The Problem of “Voter Ignorance”

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At Cato Unbound, libertarian academics Jeffrey Friedman and Ilya Somin argue over the reason for voter ignorance. They agree that voters know pitifully little of political candidates and questions. Somin says it’s because voters are making a rational decision not to learn more. Friedman says it’s not a rational decision, but because voters think they know more than they do.

Both say it’s either-or. I don’t think it is, or that it much matters.

In the classic manner of debaters, each wants to define the other’s position narrowly and leave the indeterminate territory to himself. For Somin, Friedman’s position is that voters suffer from “inadvertent error.” For Friedman, Somin’s position is that voters are “deliberately underinforming themselves.”

Start with Somin. “Inadvertent” is a loaded term. It implies a voter who is trying reasonably hard but just messing up, again and again. That’s not really Friedman’s position.

If voter ignorance were “inadvertent,” Somin writes,“We could probably [reduce it] simply by pointing out to people that they are overlooking potentially valuable information. Just as warnings about the dangers of smoking convinced many people to quit, and warnings about the dangers of AIDS and other STDs increased the use of contraceptives, so warnings about the dangers of political ignorance and suitably targeted messages about the complexity of political issues could persuade inadvertently ignorant voters to seek out more information.”

The voter knows surprisingly little. To explain this is not to explain a positive thing.

Actually, the kind of political information Somin would want voters to have is complicated and detailed, whereas the information people absorbed about tobacco and AIDS was bumper-sticker simple: Quit smoking. Use a condom. The comparison is not apt.

On to Friedman. His terms “deliberately” and “underinforming” for Somin’s position are loaded, implying a voter who is consciously choosing to do what he knows is a poor job. And that’s not really Somin’s position.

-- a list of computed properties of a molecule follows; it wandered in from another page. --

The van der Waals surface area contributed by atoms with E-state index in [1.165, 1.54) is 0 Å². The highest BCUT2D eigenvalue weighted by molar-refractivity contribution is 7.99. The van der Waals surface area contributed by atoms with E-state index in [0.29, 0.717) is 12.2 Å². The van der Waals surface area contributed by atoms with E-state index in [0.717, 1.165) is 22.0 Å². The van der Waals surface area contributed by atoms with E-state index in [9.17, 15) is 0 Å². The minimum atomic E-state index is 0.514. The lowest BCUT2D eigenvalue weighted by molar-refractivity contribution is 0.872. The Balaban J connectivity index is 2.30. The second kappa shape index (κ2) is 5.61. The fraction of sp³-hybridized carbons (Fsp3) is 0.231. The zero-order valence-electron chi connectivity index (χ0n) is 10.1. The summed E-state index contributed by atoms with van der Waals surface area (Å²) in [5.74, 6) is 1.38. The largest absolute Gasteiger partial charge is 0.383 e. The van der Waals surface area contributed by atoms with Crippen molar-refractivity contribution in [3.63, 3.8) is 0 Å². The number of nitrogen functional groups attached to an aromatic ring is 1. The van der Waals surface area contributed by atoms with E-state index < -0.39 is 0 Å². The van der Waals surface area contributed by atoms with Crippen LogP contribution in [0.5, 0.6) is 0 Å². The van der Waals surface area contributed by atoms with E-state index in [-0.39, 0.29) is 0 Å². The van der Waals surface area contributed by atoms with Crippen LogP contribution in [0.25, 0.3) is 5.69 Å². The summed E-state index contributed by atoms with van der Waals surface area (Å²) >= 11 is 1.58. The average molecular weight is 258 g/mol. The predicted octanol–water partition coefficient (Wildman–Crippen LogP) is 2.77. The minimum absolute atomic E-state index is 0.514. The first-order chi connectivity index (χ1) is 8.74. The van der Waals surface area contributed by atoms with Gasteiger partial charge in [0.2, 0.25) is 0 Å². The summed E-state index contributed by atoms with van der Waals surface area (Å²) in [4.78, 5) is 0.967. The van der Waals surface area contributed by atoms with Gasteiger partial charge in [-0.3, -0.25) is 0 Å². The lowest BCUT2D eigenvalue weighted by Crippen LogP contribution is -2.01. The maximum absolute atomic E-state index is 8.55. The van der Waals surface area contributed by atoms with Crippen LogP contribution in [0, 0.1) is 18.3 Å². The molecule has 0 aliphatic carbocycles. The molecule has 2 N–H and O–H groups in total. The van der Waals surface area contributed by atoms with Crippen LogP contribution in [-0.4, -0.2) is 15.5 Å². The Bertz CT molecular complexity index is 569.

Friedman tries to sink Somin’s “rational ignorance” with pure logic. He writes:

If voters can plug into Somin’s formulae even a vague estimate of the benefit of their party’s or candidate’s victory, then they must think that they know enough about this benefit to be able to base their vote on this knowledge. Somin and other political scientists may think that voters should know a lot more than they do, but voters seem to think, even in Somin’s account, that they know enough that they can roughly guess who to vote for. And that’s all they need to know if they are to falsify rational ignorance theory, for, according to the theory, they should be deliberately underinforming themselves. But if they did indeed deliberately underinform themselves (by their own standards), then, of necessity, they wouldn’t be able to calculate the benefits of voting, because they wouldn’t think that they could predict the benefits of a given candidate’s or party’s victory.

In other words, “rational ignorance” is an oxymoron. Friedman, too, is drawing a sharp line around his opponent’s position, making sure that common sense is outside it. But he is trying to win by definition.

This isn’t about definitions. It’s about why people do what they do. Well, think about average voters. It’s true that they make decisions on limited data (as do we all). They often don’t maximize the use of the data they have. I knew a journalist who made his livelihood thinking about public questions. He voted against John Kerry because Kerry reminded him of stuck-up frat boys. (At least that’s what he told me.) That’s not much of a reason to choose a president, but it’s common enough. Pollsters will tell you that many Americans vote for the candidate they think “cares about people like me” or is “not phony.”